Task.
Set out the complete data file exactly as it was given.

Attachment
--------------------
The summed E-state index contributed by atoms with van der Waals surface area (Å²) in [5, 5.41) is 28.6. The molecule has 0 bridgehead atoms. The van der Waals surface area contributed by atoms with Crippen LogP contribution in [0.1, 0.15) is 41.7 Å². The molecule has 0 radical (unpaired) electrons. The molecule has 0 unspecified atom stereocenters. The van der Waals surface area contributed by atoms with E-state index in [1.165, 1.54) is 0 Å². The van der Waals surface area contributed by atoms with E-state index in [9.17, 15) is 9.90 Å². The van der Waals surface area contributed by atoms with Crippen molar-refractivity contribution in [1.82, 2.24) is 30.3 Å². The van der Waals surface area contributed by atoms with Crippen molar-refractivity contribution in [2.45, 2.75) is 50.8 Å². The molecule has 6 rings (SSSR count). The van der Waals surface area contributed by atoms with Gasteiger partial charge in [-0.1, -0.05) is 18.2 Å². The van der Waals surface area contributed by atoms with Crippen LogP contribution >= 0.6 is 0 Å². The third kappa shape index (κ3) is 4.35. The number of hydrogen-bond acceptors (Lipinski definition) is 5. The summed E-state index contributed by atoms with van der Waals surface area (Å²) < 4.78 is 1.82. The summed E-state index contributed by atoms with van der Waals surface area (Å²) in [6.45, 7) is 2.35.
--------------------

The summed E-state index contributed by atoms with van der Waals surface area (Å²) in [5, 5.41) is 28.6. The molecule has 0 bridgehead atoms. The van der Waals surface area contributed by atoms with Crippen LogP contribution in [0.1, 0.15) is 41.7 Å². The molecule has 0 radical (unpaired) electrons. The molecule has 0 unspecified atom stereocenters. The van der Waals surface area contributed by atoms with E-state index in [1.165, 1.54) is 0 Å². The van der Waals surface area contributed by atoms with E-state index in [9.17, 15) is 9.90 Å². The van der Waals surface area contributed by atoms with Crippen molar-refractivity contribution in [1.82, 2.24) is 30.3 Å². The van der Waals surface area contributed by atoms with Crippen molar-refractivity contribution in [2.45, 2.75) is 50.8 Å². The molecule has 6 rings (SSSR count). The van der Waals surface area contributed by atoms with Gasteiger partial charge in [-0.1, -0.05) is 18.2 Å². The van der Waals surface area contributed by atoms with Crippen LogP contribution >= 0.6 is 0 Å². The third kappa shape index (κ3) is 4.35. The number of hydrogen-bond acceptors (Lipinski definition) is 5. The summed E-state index contributed by atoms with van der Waals surface area (Å²) < 4.78 is 1.82. The summed E-state index contributed by atoms with van der Waals surface area (Å²) in [6.45, 7) is 2.35.